Matt Waldman’s Rookie Scouting Portfolio examines two pass protection assignments of NFL Draft prospect Jordan Scarlett and why running backs have a steep learning curve in the pros.
Jordan Scarlett is an NFL-caliber ballcarrier. He’s a patient runner who will also hit tight creases and bleed everything he can from them. He ran over and bounced off LSU’s linebackers throughout their 2016 contest.
Like most NFL prospects at the position, how fast Scarlett develops as a pass protector will determine his opportunity to see playing time in an offense. The most difficult part of pass protection for running backs during their first year in the NFL isn’t the physical or technical elements of blocking opponents. It’s the diagnostic complexities of defensive alignments, blitz looks, pre- and post-snap changes, and the contingencies that he and his teammates along the offensive line must take into account within the designated protection scheme.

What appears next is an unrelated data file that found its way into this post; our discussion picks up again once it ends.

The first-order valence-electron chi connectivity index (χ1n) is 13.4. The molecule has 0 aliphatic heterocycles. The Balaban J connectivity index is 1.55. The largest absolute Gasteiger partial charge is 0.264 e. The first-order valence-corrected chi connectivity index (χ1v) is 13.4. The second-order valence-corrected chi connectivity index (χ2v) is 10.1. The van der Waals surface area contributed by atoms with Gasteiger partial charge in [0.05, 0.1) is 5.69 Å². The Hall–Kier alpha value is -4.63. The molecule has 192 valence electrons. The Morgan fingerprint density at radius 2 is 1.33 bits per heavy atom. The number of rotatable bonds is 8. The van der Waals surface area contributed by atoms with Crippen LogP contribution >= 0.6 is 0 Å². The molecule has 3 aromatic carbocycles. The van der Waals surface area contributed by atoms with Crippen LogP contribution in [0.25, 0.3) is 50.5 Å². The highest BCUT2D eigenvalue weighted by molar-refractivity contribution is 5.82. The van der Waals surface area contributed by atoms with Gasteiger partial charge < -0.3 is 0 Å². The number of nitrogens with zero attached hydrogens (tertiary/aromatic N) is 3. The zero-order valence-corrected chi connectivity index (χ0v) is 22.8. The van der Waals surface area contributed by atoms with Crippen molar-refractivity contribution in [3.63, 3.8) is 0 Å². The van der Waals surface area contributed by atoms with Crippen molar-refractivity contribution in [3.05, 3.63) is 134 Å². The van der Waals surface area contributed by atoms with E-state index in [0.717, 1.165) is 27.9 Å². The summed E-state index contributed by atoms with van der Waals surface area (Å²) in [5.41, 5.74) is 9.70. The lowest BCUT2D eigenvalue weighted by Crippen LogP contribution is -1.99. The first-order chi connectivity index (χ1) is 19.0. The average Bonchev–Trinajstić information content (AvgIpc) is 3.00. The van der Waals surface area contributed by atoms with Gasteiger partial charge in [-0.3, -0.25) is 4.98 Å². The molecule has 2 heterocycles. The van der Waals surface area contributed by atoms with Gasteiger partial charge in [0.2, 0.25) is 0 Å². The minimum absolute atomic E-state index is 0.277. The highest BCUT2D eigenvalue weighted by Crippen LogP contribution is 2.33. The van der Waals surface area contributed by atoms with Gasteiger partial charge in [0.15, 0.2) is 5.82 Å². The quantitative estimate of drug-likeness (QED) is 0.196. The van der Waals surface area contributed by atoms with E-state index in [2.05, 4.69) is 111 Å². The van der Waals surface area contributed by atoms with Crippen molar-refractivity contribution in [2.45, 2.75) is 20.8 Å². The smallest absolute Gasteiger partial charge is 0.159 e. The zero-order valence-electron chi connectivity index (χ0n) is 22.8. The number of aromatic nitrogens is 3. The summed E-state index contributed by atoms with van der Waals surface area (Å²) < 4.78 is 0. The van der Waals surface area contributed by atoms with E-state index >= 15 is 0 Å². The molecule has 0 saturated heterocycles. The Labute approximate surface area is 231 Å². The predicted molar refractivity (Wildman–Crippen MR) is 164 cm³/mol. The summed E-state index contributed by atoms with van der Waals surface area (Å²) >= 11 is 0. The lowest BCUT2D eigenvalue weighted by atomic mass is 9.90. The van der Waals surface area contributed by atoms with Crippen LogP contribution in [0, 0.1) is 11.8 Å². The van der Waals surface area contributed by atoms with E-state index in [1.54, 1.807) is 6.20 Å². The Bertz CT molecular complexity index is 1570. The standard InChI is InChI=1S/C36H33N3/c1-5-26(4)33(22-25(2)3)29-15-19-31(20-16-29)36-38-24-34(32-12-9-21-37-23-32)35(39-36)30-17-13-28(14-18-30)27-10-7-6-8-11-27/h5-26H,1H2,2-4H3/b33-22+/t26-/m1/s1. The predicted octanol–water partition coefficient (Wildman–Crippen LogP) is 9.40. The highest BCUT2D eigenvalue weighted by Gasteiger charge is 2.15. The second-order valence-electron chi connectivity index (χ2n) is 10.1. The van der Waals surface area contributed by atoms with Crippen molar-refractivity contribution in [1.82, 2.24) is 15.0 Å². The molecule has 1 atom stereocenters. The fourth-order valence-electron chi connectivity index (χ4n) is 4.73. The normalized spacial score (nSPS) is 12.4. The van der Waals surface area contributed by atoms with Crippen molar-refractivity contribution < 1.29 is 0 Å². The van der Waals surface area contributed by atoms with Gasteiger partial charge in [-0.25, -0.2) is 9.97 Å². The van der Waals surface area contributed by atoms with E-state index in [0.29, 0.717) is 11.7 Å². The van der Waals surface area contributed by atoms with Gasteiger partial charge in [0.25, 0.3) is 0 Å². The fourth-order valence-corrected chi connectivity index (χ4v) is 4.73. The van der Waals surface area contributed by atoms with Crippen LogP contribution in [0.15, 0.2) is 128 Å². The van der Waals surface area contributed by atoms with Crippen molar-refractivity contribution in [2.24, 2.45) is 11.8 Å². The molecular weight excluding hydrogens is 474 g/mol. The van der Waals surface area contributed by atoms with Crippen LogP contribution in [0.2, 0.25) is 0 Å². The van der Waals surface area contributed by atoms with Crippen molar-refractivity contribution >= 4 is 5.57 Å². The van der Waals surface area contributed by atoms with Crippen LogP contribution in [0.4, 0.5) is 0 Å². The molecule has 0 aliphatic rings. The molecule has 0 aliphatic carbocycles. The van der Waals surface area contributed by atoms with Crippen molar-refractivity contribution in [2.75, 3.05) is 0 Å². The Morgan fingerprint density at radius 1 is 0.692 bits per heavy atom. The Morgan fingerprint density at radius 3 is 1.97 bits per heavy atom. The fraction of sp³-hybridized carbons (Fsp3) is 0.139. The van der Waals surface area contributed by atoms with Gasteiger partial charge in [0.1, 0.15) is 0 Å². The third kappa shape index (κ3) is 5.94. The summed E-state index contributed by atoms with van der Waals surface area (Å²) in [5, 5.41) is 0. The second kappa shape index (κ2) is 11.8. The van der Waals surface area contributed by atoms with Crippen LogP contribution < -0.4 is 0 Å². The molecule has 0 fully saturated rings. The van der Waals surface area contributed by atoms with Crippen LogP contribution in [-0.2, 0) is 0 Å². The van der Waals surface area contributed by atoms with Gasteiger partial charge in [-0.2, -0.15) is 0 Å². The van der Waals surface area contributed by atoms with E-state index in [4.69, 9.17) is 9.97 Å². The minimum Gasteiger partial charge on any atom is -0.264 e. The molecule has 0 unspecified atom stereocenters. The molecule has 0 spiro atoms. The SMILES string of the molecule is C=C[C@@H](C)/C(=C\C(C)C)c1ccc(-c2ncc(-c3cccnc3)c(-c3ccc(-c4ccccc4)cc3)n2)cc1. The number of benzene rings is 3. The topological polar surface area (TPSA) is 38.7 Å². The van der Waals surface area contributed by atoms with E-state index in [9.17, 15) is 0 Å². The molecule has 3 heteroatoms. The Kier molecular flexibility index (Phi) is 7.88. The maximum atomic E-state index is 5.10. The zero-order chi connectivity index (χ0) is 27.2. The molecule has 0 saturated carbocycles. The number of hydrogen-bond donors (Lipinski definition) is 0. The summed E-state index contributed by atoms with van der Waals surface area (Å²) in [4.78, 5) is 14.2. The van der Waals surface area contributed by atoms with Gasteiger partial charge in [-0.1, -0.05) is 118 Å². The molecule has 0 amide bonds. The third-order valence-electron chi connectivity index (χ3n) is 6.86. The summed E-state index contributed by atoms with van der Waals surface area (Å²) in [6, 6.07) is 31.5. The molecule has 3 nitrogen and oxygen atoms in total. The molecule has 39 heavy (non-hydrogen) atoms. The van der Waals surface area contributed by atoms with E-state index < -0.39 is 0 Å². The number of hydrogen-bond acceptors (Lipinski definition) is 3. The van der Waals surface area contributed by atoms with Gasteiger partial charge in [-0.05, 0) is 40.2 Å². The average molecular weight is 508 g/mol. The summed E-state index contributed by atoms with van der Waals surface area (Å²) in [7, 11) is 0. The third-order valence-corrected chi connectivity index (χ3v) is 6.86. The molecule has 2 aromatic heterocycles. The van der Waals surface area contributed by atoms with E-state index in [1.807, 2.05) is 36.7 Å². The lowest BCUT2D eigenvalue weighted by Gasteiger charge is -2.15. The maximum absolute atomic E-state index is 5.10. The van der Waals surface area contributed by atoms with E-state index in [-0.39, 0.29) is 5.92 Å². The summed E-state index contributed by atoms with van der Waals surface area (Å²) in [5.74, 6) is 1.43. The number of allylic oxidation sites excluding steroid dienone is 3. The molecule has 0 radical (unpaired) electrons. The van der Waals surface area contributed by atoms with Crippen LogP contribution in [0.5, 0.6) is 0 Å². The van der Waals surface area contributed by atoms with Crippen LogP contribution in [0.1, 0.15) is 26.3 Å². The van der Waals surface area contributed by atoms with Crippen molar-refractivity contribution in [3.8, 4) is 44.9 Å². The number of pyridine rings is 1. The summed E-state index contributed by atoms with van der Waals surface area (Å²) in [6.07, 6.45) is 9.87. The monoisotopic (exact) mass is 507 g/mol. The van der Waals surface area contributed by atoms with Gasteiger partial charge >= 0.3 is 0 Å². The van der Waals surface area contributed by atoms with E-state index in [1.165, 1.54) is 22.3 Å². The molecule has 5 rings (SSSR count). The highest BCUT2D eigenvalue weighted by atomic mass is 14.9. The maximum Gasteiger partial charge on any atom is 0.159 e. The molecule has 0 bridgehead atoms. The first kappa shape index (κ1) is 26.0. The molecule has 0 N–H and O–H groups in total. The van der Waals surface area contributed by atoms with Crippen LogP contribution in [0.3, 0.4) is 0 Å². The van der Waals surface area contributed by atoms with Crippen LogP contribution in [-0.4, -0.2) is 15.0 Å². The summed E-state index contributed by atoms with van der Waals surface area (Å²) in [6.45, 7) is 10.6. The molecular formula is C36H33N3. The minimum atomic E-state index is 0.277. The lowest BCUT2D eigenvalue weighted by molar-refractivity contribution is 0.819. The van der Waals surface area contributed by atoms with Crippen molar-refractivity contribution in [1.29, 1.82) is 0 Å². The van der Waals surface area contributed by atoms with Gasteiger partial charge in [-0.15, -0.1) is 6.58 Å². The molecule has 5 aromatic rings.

The two plays in this Boiler Room episode are a straightforward assignment and one that has layers of diagnostic complexity.
I don’t claim to have an accurate label of the protection call for the second play in the episode. While being accurate will often help me determine exactly what happened and the nature of the flawed play, what I shared is enough for anyone to understand that there are layers of complexity that a running back must learn in order to become a competent pass protector.
This analysis of Scarlett is only the beginning of what you’ll find every year in the Rookie Scouting Portfolio publication. For most in-depth analysis of skill players available, get the 2018 Rookie Scouting Portfolio. If you’re a fantasy owner the Post-Draft Add-on comes with the 2012 – 2018 RSPs at no additional charge. Best, yet, 10 percent of every sale is donated to Darkness to Light to combat sexual abuse. You can purchase past editions of the Rookie Scouting Portfolio for just $9.95 each. You can pre-order the 2019 RSP beginning in December.